The Remains of the Day is a novel by Kazuo Ishiguro told through the dairy of an English butler, James Stevens. After Stevens' new boss, Mr. Farraday, urges him to take a break and go on a road trip. While traveling, Stevens reminisces, pondering his loyalty for his former boss, Lord Darlington and his former colleague, Miss Kenton, who is now married and whom he formerly loved. Stevens reflections lead him to regret lost opportunities and consider his future with Mr. Farraday, considering loyalty, love and dignity.
The Remains of the Day tells, in the first person, the story of Stevens, an English butler who has dedicated his life to the loyal service of Lord Darlington (described in increasing detail in flashbacks). The novel begins with Stevens receiving a letter from a former colleague, the housekeeper Miss Kenton, describing her married life, which he believes hints at an unhappy marriage. His receipt of the letter coincides with Stevens' having the opportunity to revisit this once-cherished relationship, if only under the guise of investigating the possibility of her re-employment. Stevens' new employer, a wealthy American named Mr Farraday, encourages Stevens to borrow his car to take a well-earned break, a "motoring trip," and Stevens takes the opportunity to arrange to meet with Miss Kenton, now Mrs Benn, in Devon, where she now lives. As he sets out, Stevens has the opportunity to reflect on his unshakable loyalty to Lord Darlington, who hosted lavish meetings between German sympathizers and English aristocrats in an effort to influence international affairs in the years leading up to World War II; on the meaning of the term "dignity" and what constitutes a great butler; and even on his relationship with his late father, another no-nonsense man who dedicated his life to service. Ultimately, Stevens is forced to ponder Lord Darlington's character and reputation, as well as the true nature of his relationship with Miss Kenton. As the book progresses, increasing evidence of Miss Kenton's and Stevens' past mutual attraction and affection is revealed.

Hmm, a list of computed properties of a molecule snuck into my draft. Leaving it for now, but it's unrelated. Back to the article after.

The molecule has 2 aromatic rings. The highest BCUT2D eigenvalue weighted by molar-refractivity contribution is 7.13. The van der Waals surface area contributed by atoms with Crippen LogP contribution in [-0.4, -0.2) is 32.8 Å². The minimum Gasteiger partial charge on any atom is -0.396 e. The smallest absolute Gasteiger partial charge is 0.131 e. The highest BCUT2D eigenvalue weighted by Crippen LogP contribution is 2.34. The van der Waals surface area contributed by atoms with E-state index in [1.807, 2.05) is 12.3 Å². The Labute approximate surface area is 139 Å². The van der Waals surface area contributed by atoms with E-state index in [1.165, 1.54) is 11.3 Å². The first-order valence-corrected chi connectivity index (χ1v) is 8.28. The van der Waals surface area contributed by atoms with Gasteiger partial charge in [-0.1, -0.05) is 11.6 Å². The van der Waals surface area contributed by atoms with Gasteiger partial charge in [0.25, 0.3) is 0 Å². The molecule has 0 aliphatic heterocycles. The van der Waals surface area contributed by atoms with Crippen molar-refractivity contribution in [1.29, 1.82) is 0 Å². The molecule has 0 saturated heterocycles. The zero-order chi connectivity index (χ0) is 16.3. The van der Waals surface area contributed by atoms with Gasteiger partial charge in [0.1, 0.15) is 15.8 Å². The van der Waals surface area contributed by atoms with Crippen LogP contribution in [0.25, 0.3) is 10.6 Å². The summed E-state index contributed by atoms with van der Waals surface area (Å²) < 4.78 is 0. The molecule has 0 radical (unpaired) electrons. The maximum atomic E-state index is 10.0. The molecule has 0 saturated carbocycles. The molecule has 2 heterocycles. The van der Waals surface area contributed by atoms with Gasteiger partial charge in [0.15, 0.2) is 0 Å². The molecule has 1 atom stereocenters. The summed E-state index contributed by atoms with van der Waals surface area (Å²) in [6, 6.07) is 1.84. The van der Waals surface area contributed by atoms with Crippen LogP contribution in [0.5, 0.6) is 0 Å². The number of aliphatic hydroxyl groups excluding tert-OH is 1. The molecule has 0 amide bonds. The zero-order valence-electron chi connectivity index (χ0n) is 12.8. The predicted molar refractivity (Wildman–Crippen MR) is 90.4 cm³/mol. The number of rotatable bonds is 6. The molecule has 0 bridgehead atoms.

Working together during the years leading up to the Second World War, Stevens and Miss Kenton fail to admit their true feelings towards each other. All of their recollected conversations show a professional friendship which, at times, came close to crossing the line into romance, but never dared to do so. Stevens in particular never yielded, even when Miss Kenton tried to draw closer to him.
When they finally meet again, Mrs Benn, now married for over 20 years, admits to wondering occasionally what a life with Stevens might have been like, but says she has come to love her husband and is looking forward to the birth of their first grandchild. Stevens later muses over lost opportunities, both with Miss Kenton and regarding his decades of selfless service to Lord Darlington, who may not have been worthy of his unquestioning loyalty. At the end of the novel, Stevens instead focuses on the "remains of [his] day", referring to his future service with Mr Farraday and what is left of his own life.